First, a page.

Welcome to the second day of YA month. I am so excited about this post and I hope you all enjoy. If you follow me on Twitter you know I got some bloggers involved with this month. I had a few Q&As to do and thought it would be fun to get some bloggers to do the questions for them. So, today we have the wonderful Jenn Bennett with us today with a Q&A from Bex at Myshelfmyself and Amy at GoldenBooksGirl.
Hi Jenn, thank you so much for taking part in this interview! Can you start by telling us a bit about yourself and your novels?
I’m an American writer for both adults and teens. All of my books tend to focus on romance between unique characters (artists, geeks, and loveable weirdos), exploration of different kinds of families, an emphasis on witty banter and sex positivity, and most of them are set in Northern California.
2. What are your tips for writers block?
Talk to someone about it. A friend, family member, partner…someone with whom you feel comfortable. They don’t have to understand the process of writing, and they don’t have to be readers, even. They just need to be a good listener, because if you’re blocked, there’s a reason. And talking about it is like knocking your shoe on a curb to shake a tiny pebble loose that’s been stuck inside. You can’t walk until you get that irritating pebble out!
3. Who are your favourite YA authors?
Right now, Leigh Bardugo, Kiersten White and Stephanie Perkins.
4. You’ve written both series and standalones before – how do they compare and which do you prefer?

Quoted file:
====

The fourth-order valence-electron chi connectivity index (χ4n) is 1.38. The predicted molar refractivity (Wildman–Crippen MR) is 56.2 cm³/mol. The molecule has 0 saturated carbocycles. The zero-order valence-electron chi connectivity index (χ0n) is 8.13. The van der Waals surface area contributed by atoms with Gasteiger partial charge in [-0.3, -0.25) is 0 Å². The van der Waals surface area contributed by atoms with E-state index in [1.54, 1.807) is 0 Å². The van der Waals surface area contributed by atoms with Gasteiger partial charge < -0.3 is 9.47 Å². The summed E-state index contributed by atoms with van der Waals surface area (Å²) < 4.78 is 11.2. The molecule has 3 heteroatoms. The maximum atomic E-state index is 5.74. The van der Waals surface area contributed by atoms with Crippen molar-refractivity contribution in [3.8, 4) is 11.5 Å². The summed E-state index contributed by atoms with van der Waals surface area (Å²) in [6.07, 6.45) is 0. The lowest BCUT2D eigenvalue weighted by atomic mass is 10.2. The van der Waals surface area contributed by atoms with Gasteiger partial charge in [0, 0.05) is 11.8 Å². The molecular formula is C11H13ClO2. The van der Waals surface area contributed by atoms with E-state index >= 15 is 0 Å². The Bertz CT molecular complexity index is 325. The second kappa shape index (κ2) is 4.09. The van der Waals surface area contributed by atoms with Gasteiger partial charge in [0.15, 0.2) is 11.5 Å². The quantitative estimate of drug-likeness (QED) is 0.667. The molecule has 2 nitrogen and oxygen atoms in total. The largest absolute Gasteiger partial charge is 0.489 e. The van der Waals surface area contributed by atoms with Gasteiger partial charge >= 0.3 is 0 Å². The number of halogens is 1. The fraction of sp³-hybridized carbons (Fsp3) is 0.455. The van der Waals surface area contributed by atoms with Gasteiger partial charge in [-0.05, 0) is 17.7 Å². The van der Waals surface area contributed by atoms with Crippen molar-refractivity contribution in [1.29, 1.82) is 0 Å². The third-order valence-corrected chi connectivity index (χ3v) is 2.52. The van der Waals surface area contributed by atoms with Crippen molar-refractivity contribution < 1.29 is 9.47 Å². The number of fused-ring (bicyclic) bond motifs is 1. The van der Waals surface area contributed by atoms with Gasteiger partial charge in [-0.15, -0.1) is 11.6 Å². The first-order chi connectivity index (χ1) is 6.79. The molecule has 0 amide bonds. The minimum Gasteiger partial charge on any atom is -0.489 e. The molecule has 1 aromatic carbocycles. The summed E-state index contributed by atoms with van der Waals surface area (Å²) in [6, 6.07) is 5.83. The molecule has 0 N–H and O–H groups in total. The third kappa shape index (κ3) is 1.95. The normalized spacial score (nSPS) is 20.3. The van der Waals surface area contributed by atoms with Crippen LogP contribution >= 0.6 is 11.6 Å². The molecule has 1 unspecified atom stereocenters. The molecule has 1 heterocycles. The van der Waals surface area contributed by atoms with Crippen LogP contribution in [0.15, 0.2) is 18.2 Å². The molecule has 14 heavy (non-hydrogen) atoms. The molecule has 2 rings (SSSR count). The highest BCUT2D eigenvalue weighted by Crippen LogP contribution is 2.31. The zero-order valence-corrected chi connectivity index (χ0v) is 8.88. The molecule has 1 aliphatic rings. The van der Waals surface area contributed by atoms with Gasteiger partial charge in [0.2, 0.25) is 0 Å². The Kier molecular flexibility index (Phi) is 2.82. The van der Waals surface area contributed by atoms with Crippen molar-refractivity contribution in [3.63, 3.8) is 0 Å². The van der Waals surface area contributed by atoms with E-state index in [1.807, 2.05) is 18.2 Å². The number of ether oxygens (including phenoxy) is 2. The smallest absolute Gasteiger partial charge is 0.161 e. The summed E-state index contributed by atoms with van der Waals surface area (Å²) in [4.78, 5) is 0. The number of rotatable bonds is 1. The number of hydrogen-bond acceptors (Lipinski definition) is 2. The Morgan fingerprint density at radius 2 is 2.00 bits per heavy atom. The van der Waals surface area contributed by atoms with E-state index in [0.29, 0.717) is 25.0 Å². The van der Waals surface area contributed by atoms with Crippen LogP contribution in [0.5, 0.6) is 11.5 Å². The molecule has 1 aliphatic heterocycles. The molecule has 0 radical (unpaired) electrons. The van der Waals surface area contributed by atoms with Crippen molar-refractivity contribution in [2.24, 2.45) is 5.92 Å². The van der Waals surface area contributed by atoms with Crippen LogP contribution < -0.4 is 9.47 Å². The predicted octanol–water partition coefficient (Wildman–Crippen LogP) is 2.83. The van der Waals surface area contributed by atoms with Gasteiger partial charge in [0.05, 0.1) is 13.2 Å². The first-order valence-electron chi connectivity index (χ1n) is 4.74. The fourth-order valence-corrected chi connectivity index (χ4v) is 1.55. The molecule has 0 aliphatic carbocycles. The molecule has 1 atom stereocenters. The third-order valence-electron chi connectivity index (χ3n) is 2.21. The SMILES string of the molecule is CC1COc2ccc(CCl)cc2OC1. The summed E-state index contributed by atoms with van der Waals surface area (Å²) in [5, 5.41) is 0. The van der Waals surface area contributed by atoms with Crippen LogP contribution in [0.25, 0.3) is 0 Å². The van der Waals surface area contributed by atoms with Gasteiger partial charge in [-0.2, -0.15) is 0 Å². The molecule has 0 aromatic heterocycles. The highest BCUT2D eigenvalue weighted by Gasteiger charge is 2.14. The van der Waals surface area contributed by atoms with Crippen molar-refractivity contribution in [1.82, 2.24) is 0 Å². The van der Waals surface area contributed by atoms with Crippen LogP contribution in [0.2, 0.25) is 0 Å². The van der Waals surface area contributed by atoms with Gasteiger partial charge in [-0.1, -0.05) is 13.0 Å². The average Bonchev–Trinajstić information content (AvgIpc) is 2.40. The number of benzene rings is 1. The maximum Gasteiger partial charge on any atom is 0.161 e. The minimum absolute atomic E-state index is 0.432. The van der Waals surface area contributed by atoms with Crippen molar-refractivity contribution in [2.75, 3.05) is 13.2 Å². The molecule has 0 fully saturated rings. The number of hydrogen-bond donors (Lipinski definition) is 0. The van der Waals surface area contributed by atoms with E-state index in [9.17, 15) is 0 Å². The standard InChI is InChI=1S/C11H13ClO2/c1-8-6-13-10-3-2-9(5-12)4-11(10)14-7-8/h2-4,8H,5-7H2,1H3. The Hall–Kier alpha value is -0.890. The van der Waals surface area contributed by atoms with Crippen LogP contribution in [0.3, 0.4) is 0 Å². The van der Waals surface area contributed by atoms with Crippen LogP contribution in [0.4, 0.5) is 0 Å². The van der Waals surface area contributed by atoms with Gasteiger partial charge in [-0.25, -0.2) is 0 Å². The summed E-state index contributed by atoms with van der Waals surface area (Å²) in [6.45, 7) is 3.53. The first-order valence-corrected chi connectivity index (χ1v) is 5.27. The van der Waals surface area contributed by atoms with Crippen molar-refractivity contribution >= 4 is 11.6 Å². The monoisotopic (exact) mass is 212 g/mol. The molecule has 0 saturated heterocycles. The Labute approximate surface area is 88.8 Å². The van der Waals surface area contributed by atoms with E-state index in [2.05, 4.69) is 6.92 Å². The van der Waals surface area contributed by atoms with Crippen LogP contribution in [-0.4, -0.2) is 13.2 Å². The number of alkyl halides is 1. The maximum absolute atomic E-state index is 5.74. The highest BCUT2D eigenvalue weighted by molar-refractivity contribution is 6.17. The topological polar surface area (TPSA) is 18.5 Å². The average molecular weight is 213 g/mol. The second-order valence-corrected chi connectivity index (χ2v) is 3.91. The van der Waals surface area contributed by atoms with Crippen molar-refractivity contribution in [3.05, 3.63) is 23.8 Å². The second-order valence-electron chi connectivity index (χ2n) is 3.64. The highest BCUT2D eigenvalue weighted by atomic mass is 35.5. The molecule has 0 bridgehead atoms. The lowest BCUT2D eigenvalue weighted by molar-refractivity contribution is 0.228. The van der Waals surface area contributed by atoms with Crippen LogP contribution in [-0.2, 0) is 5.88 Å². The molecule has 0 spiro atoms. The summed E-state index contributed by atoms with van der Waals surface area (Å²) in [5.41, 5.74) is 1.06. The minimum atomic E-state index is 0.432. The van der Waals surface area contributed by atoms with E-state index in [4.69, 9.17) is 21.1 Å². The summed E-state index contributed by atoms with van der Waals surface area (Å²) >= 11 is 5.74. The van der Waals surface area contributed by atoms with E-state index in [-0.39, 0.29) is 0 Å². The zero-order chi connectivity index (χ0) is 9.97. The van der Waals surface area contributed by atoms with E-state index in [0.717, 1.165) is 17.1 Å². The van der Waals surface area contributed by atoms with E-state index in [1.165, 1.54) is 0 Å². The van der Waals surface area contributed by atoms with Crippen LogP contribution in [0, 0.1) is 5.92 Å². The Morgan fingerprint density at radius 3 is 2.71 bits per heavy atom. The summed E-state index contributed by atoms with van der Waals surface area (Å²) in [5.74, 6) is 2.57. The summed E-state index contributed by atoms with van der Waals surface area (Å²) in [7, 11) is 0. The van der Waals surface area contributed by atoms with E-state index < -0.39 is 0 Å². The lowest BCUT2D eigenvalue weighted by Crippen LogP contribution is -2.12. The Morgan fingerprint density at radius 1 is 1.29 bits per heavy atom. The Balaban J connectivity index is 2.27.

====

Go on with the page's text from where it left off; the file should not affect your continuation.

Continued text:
Both have advantages/disadvantages. In a series, you don’t have to keep rebuilding your world: your characters and setting are there, waiting for you. But it’s also restraining, because you’re forced to stay true to the world you built while also writing something that isn’t a rehash. Also, writing a character arc over several books can feel tiresome. Standalones are always fresh---new characters, new dynamics, new setting. However, you’re rebuilding the wheel every time, starting from scratch. I’m not sure which I prefer, honestly!
5. Your book, Night Owls, is called The Anatomical Shape of a Heart in America; what is the reason for this?
Night Owls was my original title, which the U.K. (and other international publishers) kept. My former U.S. publisher wanted to change the title. It’s been a source of frustration for me, mostly because readers get confused and think they are two different books. Personally, I prefer shorter titles—easier to remember, less typing for me, and it fits better within social media character limits!
6. I know it’s hard, but if you had to choose – which of your novels is your favourite?
Hmm, not sure. I’m proud of all them. They’re like children: you’re not supposed to favour one over the other!